Moooove over, store-bought beef — there's a new cow in central Labrador –

It isn't northern Scotland, but Happy Valley-Goose Bay is now home to some Highland cows, after a local man brought in a herd of the animals with the hopes of selling locally grown beef. 

"They're certainly not cold because they have a giant furry coat on them," said beef farmer Darren Dinsmore. 

"Highland cows are sort of like a heritage breed. They're pretty common among people that are looking for a more natural type of beef as opposed to a commercially raised style of beef."

Dinsmore's herd of Highland cows arrived in Happy Valley-Goose Bay last week. (Jacob Barker/CBC)

Locally produced beef is virtually impossible to buy in central Labrador right now and won't be available for a while yet. Twelve of the animals arrived at Aldercroft Farm about a week ago, including three steers  that will be used to build the pack over the next few years. 

"We're starting off with the few cows that we have here and we're hoping to grow that to maybe double or triple the size and then maybe we'll be able to go ahead and start processing the meat here," Dinsmore said, who in the meantime will sell meat from the more mature half of the herd, being kept in Nova Scotia.

Dinsmore says the cows, with their furry coats, are adapting well to the frigid temperatures of Labrador. (Jacob Barker/CBC)

He said they hope to have the farm open in the next couple of months for the public to buy beef. "[But] these cows won't be it." 

Being able to produce things here has a greater impact on the environment, and [it's] just good stewardship in general.– Darren Dinsmore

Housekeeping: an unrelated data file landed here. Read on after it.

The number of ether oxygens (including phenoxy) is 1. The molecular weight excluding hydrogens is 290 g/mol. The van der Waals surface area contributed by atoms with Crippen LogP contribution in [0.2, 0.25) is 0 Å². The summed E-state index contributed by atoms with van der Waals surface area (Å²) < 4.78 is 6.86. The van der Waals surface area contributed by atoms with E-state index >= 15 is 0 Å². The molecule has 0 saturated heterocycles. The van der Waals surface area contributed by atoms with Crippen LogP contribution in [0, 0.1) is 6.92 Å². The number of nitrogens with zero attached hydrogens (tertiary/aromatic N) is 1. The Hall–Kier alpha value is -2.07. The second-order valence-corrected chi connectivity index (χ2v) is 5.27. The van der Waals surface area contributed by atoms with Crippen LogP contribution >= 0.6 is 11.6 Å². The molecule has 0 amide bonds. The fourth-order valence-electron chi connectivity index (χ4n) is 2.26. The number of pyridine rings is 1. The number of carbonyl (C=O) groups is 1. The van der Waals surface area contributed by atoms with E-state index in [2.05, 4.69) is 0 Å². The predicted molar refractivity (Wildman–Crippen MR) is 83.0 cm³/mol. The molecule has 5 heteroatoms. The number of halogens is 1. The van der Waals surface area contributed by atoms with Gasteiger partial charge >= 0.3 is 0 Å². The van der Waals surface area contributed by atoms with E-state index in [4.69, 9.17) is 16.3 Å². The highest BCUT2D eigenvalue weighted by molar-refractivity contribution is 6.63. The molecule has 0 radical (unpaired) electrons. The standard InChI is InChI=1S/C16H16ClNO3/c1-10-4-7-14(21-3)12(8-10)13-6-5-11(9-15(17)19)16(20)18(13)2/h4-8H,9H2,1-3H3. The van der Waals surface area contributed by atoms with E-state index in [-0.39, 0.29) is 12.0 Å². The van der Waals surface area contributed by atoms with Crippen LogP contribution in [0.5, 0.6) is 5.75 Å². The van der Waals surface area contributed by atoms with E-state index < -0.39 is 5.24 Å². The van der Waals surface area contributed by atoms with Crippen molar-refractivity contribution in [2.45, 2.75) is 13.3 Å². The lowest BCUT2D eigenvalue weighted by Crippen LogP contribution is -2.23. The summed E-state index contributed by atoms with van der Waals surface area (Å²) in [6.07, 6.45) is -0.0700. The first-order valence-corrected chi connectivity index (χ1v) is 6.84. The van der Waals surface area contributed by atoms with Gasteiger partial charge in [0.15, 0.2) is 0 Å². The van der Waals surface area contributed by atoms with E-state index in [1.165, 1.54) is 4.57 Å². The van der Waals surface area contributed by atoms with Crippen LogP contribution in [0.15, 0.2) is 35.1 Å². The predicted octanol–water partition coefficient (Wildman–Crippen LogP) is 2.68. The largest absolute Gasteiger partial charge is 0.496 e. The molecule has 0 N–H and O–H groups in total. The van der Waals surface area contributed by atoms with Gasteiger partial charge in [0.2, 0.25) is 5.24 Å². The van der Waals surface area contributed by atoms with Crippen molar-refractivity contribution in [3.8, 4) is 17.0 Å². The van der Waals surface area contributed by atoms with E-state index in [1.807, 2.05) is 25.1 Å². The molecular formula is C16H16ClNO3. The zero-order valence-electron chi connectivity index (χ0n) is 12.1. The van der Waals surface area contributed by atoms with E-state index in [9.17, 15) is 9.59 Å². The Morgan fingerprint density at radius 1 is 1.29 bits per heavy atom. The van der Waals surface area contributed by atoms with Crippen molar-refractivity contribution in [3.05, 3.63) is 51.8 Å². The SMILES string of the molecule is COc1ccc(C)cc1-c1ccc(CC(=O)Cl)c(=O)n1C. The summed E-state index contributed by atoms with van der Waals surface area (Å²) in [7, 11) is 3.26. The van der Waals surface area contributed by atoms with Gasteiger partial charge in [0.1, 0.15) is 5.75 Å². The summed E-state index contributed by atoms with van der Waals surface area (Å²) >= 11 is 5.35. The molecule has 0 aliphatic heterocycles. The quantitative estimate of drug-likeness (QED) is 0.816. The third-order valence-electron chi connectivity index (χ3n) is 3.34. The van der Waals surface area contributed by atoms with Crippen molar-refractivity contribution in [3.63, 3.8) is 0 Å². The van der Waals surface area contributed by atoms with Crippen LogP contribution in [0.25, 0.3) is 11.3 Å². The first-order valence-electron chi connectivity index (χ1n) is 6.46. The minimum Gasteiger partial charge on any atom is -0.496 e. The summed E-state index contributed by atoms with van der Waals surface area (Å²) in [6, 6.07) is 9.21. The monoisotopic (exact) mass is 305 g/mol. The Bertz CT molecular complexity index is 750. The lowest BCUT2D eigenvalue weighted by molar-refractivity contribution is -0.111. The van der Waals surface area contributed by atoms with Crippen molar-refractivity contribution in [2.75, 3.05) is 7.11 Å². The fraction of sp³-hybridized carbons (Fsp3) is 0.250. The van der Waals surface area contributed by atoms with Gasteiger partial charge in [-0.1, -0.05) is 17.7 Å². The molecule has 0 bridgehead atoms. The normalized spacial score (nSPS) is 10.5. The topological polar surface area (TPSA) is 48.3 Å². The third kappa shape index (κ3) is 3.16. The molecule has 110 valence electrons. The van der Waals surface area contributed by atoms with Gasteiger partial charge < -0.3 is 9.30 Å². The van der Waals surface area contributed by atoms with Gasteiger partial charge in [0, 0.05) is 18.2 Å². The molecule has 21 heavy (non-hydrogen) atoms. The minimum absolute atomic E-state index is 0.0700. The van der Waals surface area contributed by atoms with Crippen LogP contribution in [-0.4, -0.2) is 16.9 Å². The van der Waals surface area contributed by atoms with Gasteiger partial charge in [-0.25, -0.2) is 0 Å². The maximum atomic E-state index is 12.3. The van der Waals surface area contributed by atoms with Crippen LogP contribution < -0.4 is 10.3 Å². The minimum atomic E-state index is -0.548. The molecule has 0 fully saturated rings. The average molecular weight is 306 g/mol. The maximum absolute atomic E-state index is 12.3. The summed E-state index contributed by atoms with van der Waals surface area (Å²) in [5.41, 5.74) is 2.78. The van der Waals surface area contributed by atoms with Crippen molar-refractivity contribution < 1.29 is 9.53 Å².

Dinsmore said as the herd grows here, so will the market for his beef, and the plan is to eventually build an abattoir. 

Holy cow

Dinsmore, also a Baptist minister, says the cows are a bit of a side hustle to his main gig but he believes his work with the cows is complementary.

"What better way to share the love of Jesus than to help with food security?" Dinsmore said. 

He chose cows because of his background in cattle farming. 

"It seemed more of a natural fit for me as opposed to growing turnips and potatoes because I'm just not a vegetable farmer," Dinsmore said. 

Highland cows are raised primarily for their meat. (Jacob Barker/CBC)

Dinsmore said he will begin growing his own hay to feed the cows this summer.

Ethical treatment of the animals is important to him, he said, "so that they live a happy life and a fulfilled life out here on the farm. They're not cooped up in a small pen.… We make sure they're fed good food and live a happy life."

He said he wanted to do his part to bring local food to market here and hopes to one day see the beef make its way up to isolated communities on the north coast.

Dinsmore, who is also a Baptist minister, has a background in cattle farming. (Jacob Barker/CBC)

"Growing our food locally is just really important for our food security here," Dinsmore said. "Just the fact of it being greener and us being able to produce things here has a greater impact on the environment, and [it's] just good stewardship in general."

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